What's amazing is that we have an Arab Artist that ain't afraid to let his emotions out and he finds comfort in the music, music heals him and in that aspect, the music he makes heals people too..

Watching the video and listening to the track, one can see that there are so many references, I see a "lullaby" reference at the beginning, i see a "Mahmoud Darwish" reference with the "Butterfly", I see a "home/country" reference in addition to the mother reference that can also circle back to his "motherland".

Or maybe we are all over-analyzing ... but that art is all about, to provoke thoughts and make us think, sometimes its to shake booty, sometimes its to shake the mind..

Beautiful track, powerful video.

What do you get from it?

Show love, Show Support

Watch the full video below

Friday, July 24, 2020

Arab Femcees

Ever since I started re-volt back in '08, I've always been vocal about the lack of Arab females rappers, so in hopes to just encourage and highlight that aspect, below is a list/database of Arab Females Rappers "Arab Femcees" for you to check out and show love to!

  • Amaani (Yemen)

  • Amy Roko (KSA)

  • Bnya (Kuwait) & Moon (Saudi)

  • Felukah (Egypt/USA)

  • JARA (Saudi)

  • Khtek (Algeria)

  • Little G Fresh (Lebanon/USA)

  • Malikah (Lebanon/Algeria)

  • Manal (Morocco)

  • Maysa Daw (Palestine)

  • Medusa TN (Tunisia)

  • Meryem Saci (Algeria/Canada)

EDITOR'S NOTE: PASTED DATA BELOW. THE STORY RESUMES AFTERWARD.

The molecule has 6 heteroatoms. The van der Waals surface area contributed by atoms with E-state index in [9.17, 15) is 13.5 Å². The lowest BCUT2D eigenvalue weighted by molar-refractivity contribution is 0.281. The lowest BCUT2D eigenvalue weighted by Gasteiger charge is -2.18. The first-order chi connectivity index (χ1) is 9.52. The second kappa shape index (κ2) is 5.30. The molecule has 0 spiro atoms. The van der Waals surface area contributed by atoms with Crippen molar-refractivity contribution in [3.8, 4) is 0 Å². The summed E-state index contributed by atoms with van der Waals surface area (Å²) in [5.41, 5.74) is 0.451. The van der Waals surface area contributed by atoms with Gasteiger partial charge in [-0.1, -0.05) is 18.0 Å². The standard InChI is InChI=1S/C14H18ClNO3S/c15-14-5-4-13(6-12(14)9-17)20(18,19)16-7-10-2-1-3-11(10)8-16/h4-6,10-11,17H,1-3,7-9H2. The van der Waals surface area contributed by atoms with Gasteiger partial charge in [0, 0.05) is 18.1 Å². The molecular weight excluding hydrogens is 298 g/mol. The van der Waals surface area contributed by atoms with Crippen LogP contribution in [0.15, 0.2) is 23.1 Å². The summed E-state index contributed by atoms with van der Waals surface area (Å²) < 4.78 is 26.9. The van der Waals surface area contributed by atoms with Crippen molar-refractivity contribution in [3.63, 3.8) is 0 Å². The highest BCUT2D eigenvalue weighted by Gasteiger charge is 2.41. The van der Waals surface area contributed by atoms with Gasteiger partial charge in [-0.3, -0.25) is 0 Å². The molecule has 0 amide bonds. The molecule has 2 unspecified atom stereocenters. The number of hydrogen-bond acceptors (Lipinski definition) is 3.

• Mona Haydar (Syria/USA)

  • N1yah (Lebanon)

  • Nadine (Sudan)

  • NAYOMI (Iraq/Syria)

  • Perrie (Egypt/Morroco)

  • Queen G (Kuwait)

  • Ranoosh (Sudan) 

  • Shadia Mansour (Palestine/UK)

  • Taffy Raps (Egypt)

  • VENUS (Lebanon)

  • Yukka (Egypt)

Moroccan Rapper SNOR is taking us on a VIBE !!

Masked On, Vibes and pure genius video content.
Check out this video & song by Moroccan Rapper SNOR

Sunday, July 19, 2020

Moroccan Rapper ElGrandeToto hits us with "Confiné" | Prod. by OldyGotTheSound

Mental Track! 
The song/freestyle is taken from his upcoming album ROOMTAPE.

Production is crazy!

Thursday, July 9, 2020

AFROTO - SEGARA | عفروتو - سجاره PROD BY MARWAN MOUSSA // Outta Egypt


ABIR (pic provided by Abir's Team)

Moroccan-American vocal powerhouse, ABIR makes a bold statement with her new single “Inferno”, along with a stunning visual that was filmed on location in a desert in Marrakesh. 

“Inferno” celebrates ABIR’s Moroccan roots, while director, Sharif Abdel Mawla, perfectly captures the essence of the “modern Arab woman”, ABIR self-proclaims to be. 

“Inferno” marks the first single from ABIR’s forthcoming EP, HEAT, slated for a late summer release. 

With its kinetic beat and lush string arrangement, the track serves as a potent introduction to the EP’s message of finding strength through self-celebration. “I’m a lot of things a Muslim Arab woman isn’t expected to be,” notes ABIR.